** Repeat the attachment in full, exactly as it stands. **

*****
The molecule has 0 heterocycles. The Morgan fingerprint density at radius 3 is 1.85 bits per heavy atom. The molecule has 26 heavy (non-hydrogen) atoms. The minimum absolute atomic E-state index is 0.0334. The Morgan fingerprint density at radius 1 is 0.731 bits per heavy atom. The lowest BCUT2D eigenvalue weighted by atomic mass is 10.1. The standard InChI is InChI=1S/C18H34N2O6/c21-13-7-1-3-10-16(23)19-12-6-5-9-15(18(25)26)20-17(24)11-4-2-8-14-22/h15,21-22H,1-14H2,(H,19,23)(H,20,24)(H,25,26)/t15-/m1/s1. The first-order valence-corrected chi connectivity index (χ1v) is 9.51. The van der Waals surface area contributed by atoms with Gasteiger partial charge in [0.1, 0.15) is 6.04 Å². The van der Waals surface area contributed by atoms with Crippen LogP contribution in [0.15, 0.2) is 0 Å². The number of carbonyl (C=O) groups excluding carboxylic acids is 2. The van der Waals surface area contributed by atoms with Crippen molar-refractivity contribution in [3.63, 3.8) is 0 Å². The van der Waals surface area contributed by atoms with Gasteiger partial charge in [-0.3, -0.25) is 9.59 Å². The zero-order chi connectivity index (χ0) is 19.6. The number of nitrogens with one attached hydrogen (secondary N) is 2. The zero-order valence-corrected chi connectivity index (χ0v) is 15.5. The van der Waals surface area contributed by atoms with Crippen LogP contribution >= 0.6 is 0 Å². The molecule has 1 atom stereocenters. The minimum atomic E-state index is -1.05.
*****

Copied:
The molecule has 0 heterocycles. The Morgan fingerprint density at radius 3 is 1.85 bits per heavy atom. The molecule has 26 heavy (non-hydrogen) atoms. The minimum absolute atomic E-state index is 0.0334. The Morgan fingerprint density at radius 1 is 0.731 bits per heavy atom. The lowest BCUT2D eigenvalue weighted by atomic mass is 10.1. The standard InChI is InChI=1S/C18H34N2O6/c21-13-7-1-3-10-16(23)19-12-6-5-9-15(18(25)26)20-17(24)11-4-2-8-14-22/h15,21-22H,1-14H2,(H,19,23)(H,20,24)(H,25,26)/t15-/m1/s1. The first-order valence-corrected chi connectivity index (χ1v) is 9.51. The van der Waals surface area contributed by atoms with Gasteiger partial charge in [0.1, 0.15) is 6.04 Å². The van der Waals surface area contributed by atoms with Crippen LogP contribution in [0.15, 0.2) is 0 Å². The number of carbonyl (C=O) groups excluding carboxylic acids is 2. The van der Waals surface area contributed by atoms with Crippen molar-refractivity contribution in [3.63, 3.8) is 0 Å². The van der Waals surface area contributed by atoms with Gasteiger partial charge in [-0.3, -0.25) is 9.59 Å². The zero-order chi connectivity index (χ0) is 19.6. The number of nitrogens with one attached hydrogen (secondary N) is 2. The zero-order valence-corrected chi connectivity index (χ0v) is 15.5. The van der Waals surface area contributed by atoms with Crippen LogP contribution >= 0.6 is 0 Å². The molecule has 1 atom stereocenters. The minimum atomic E-state index is -1.05.